Million dollar California foreclosures – 35 examples of massive upper-tier foreclosures including one home that is underwater by $2.2 million. Santa Monica housing still in a bubble.
I know some people have this notion that somehow California real estate prices are going to miraculously recover simply by sheer determination and the belief in late night infomercial catch phrases. Instead of focusing on larger macro economic trends they will use limited data that doesn’t capture the larger emerging trend. We’ve all seen those TV ads yet data is going in a very different direction. Inventory is increasing in California. Prices are dropping. Problem loans are still filling the pipeline. These are facts and as stubborn as they are, they tell us a more provocative story about real estate in the state. That story revolves around the fact that a large shadow inventory is lingering and the artificial dams of government intervention are having a tougher time holding back the flood. Today, I wanted to focus on the higher end markets of Los Angeles County to show that contrary to a handful of anecdotal cases, overall there is a bigger trend emerging. The mid-tier market is now entering its correction.
Before we look at Santa Monica our targeted city today, I wanted to provide you with 35 specific examples of million dollar prime location foreclosures in Southern California. These are all in Los Angeles County:
Keep in mind that the estimated value is optimistic and is merely a stab in the dark at what the home would sell for in today’s market. Take a look at the pink highlighted cells. This shows the difference between the estimated value and the amount of outstanding loans. One place in Beverly Hills is underwater by a stunning $2.2 million. It is also interesting to note in some high priced areas people do at times buy with all cash. It is not uncommon for a wealthy individual to purchase a million dollar home with all cash. This happens many times over in places like Beverly Hills. When we talk about the mid-tier this is not the area we are looking at. We are talking about areas like Culver City or Pasadena. The above data is to highlight that even he luxury housing market is getting hammered in this market as well.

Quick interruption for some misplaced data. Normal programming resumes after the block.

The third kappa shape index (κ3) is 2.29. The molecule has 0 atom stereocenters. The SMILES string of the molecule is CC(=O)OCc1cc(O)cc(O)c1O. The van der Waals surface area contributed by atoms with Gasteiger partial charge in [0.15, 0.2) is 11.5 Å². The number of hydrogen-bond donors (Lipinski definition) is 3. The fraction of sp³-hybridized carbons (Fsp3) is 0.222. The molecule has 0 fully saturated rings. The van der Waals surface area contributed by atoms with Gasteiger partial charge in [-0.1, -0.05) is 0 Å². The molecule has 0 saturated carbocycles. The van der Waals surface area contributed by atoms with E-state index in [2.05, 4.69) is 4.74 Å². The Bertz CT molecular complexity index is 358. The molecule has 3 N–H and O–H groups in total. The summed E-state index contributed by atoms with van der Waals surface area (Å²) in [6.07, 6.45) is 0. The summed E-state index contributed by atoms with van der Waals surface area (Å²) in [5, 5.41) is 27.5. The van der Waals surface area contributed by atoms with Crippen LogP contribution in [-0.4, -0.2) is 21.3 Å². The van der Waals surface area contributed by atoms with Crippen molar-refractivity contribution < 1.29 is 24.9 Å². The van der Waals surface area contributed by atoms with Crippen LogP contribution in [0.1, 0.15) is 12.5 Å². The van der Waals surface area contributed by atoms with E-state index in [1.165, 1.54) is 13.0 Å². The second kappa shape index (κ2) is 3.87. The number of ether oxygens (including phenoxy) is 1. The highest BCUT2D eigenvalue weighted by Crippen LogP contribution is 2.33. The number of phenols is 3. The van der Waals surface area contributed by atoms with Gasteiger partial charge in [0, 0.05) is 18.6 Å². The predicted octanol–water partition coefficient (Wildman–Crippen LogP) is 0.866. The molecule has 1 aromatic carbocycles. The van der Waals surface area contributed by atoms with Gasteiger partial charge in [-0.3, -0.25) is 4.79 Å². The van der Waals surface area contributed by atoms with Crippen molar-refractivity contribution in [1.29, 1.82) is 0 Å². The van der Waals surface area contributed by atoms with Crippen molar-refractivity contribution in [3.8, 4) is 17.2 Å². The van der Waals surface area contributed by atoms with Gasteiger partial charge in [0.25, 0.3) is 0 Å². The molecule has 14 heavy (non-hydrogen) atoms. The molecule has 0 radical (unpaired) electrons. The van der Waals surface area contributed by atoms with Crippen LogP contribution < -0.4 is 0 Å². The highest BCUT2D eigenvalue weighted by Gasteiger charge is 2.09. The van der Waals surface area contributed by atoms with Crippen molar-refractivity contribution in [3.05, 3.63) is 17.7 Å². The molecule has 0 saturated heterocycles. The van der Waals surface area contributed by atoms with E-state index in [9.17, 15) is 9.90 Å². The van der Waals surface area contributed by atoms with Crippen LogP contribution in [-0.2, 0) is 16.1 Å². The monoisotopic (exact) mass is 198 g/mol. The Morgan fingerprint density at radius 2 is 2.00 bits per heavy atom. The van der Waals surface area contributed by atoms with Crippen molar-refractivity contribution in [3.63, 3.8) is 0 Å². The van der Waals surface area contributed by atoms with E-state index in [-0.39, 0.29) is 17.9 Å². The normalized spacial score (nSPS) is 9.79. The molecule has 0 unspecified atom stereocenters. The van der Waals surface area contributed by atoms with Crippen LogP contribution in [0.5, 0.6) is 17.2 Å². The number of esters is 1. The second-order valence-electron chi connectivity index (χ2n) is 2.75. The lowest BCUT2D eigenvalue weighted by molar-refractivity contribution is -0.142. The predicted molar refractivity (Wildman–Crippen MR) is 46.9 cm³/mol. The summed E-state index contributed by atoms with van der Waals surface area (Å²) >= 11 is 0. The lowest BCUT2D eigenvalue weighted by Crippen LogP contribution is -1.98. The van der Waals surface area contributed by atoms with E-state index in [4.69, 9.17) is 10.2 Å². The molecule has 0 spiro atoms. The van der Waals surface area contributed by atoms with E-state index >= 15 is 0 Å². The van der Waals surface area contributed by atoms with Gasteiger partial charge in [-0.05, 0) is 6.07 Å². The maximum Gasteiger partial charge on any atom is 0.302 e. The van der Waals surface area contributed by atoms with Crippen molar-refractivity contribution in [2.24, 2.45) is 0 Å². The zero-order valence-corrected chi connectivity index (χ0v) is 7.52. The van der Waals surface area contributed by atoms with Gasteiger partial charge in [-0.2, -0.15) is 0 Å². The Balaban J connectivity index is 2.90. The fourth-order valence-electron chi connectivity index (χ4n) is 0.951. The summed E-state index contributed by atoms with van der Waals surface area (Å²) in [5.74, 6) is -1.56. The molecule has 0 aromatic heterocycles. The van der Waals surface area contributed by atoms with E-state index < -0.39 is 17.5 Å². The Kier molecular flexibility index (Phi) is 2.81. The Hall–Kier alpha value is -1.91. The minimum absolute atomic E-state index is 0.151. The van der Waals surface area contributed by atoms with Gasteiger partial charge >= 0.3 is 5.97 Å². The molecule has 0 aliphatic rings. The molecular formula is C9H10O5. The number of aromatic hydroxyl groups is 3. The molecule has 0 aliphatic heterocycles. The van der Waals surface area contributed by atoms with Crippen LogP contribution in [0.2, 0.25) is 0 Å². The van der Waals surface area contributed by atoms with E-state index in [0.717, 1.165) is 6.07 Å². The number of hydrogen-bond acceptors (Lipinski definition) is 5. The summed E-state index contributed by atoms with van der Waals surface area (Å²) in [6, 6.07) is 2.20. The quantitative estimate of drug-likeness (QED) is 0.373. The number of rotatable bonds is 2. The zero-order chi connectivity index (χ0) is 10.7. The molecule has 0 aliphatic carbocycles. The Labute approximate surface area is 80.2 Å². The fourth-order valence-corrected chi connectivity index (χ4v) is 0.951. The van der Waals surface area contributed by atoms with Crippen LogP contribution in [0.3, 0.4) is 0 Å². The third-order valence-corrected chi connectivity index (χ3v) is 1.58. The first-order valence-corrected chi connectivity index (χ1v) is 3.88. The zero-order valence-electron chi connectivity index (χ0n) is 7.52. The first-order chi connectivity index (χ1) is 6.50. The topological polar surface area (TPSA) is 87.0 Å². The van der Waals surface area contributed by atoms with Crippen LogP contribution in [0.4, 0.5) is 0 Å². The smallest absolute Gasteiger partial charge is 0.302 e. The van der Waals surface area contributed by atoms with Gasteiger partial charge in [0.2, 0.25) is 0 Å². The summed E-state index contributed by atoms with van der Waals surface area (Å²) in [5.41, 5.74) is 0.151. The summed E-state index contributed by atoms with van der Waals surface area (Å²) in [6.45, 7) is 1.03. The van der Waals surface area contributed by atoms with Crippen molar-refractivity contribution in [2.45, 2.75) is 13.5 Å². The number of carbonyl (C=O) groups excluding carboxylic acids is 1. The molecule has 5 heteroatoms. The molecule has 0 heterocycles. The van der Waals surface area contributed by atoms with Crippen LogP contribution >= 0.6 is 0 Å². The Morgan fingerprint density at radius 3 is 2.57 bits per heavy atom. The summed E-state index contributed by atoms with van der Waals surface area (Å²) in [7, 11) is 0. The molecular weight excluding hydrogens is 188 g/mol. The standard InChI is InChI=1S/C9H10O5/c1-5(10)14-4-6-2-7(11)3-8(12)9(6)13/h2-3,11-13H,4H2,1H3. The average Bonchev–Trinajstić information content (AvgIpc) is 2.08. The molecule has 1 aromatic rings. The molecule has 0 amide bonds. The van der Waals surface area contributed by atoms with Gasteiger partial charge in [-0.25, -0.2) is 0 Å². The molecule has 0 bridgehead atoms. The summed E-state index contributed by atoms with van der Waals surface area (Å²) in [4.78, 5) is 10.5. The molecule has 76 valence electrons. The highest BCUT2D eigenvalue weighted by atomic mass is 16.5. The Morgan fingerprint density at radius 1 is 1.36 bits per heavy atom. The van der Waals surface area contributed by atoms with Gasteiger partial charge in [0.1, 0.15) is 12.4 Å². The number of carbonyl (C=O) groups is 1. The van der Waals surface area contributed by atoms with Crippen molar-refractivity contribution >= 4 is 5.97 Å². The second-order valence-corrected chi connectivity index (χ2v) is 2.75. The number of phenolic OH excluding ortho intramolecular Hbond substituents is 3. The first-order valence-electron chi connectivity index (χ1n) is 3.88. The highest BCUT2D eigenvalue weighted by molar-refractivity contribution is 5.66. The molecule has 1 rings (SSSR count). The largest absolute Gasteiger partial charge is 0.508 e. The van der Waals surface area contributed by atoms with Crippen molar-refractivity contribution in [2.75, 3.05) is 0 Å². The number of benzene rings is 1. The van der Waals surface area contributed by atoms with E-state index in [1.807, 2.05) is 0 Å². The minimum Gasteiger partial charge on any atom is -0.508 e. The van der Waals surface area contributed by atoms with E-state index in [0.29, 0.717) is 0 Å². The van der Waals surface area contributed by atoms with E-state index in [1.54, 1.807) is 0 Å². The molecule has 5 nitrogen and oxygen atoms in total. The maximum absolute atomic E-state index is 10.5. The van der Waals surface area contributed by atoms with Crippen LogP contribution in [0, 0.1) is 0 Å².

So that brings up the question about the health of the overall housing market. These luxury homes are swimming underwater yet many don’t show up on the MLS. Looking at the list we see famous names like JP Morgan Chase, WaMu, Bank of New York, and Wells Fargo to just throw out a few. What will this do to their balance sheet? Hard to say but the strategy right now is to pretend these loans are not underwater. In the high priced luxury market, good luck trying to find some of these homes listed. I was driving down one of these neighborhoods with a couple of foreclosures and life was going on as usual. What is your neighbor not telling you? The driveway was loaded with your typical European foreign cars but the place is underwater by over $1 million and hasn’t had a payment for over a year. The place did have a nice view of the Hollywood sign. Good times in California!
So you want to see a specific example of the bubble bursting in Santa Monica. Let us take a look:
1931 22ND ST, Santa Monica, CA 90404
Square feet: 1,282
Listing price: $636,000
Does the above home look like it is worth $636,000? To some it will because it is in Santa Monica. Contrary to the belief that any place is moving in these markets including the Westside here is some details on the listing action:
Price Reduced: 04/12/10 — $722,900 to $708,900
Price Reduced: 05/04/10 — $708,900 to $689,900
Price Reduced: 05/27/10 — $689,900 to $675,900